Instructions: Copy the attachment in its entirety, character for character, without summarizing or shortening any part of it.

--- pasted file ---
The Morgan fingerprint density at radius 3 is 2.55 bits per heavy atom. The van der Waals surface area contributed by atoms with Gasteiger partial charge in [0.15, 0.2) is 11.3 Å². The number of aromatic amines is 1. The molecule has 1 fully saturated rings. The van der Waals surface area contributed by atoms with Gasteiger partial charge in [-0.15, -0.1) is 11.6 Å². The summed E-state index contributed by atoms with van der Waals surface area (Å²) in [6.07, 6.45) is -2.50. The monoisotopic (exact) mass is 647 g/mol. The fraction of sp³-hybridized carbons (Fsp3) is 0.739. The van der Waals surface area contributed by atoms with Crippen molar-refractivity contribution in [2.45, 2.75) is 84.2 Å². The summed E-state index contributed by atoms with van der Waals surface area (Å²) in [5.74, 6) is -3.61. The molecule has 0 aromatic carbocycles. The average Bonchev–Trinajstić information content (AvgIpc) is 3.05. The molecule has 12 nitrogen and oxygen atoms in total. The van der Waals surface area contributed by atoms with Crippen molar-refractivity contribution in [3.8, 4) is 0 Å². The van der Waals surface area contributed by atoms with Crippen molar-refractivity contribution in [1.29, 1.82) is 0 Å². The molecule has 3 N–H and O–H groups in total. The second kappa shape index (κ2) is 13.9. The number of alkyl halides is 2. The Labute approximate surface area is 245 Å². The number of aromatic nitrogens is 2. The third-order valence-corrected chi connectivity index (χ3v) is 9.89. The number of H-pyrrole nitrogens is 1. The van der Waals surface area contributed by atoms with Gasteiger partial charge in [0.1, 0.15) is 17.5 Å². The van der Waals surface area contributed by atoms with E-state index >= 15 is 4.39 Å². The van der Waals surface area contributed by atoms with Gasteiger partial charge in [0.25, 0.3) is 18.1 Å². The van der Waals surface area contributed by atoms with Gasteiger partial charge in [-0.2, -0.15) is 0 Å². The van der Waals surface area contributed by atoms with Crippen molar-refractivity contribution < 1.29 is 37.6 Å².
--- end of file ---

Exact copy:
The Morgan fingerprint density at radius 3 is 2.55 bits per heavy atom. The van der Waals surface area contributed by atoms with Gasteiger partial charge in [0.15, 0.2) is 11.3 Å². The number of aromatic amines is 1. The molecule has 1 fully saturated rings. The van der Waals surface area contributed by atoms with Gasteiger partial charge in [-0.15, -0.1) is 11.6 Å². The summed E-state index contributed by atoms with van der Waals surface area (Å²) in [6.07, 6.45) is -2.50. The monoisotopic (exact) mass is 647 g/mol. The fraction of sp³-hybridized carbons (Fsp3) is 0.739. The van der Waals surface area contributed by atoms with Crippen molar-refractivity contribution in [2.45, 2.75) is 84.2 Å². The summed E-state index contributed by atoms with van der Waals surface area (Å²) in [5.74, 6) is -3.61. The molecule has 0 aromatic carbocycles. The average Bonchev–Trinajstić information content (AvgIpc) is 3.05. The molecule has 12 nitrogen and oxygen atoms in total. The van der Waals surface area contributed by atoms with Crippen molar-refractivity contribution in [3.8, 4) is 0 Å². The van der Waals surface area contributed by atoms with Crippen molar-refractivity contribution in [1.29, 1.82) is 0 Å². The molecule has 3 N–H and O–H groups in total. The second kappa shape index (κ2) is 13.9. The number of alkyl halides is 2. The Labute approximate surface area is 245 Å². The number of aromatic nitrogens is 2. The third-order valence-corrected chi connectivity index (χ3v) is 9.89. The number of H-pyrrole nitrogens is 1. The van der Waals surface area contributed by atoms with Gasteiger partial charge in [0.1, 0.15) is 17.5 Å². The van der Waals surface area contributed by atoms with E-state index >= 15 is 4.39 Å². The van der Waals surface area contributed by atoms with Gasteiger partial charge in [0.25, 0.3) is 18.1 Å². The van der Waals surface area contributed by atoms with Gasteiger partial charge in [-0.2, -0.15) is 0 Å². The van der Waals surface area contributed by atoms with Crippen molar-refractivity contribution < 1.29 is 37.6 Å².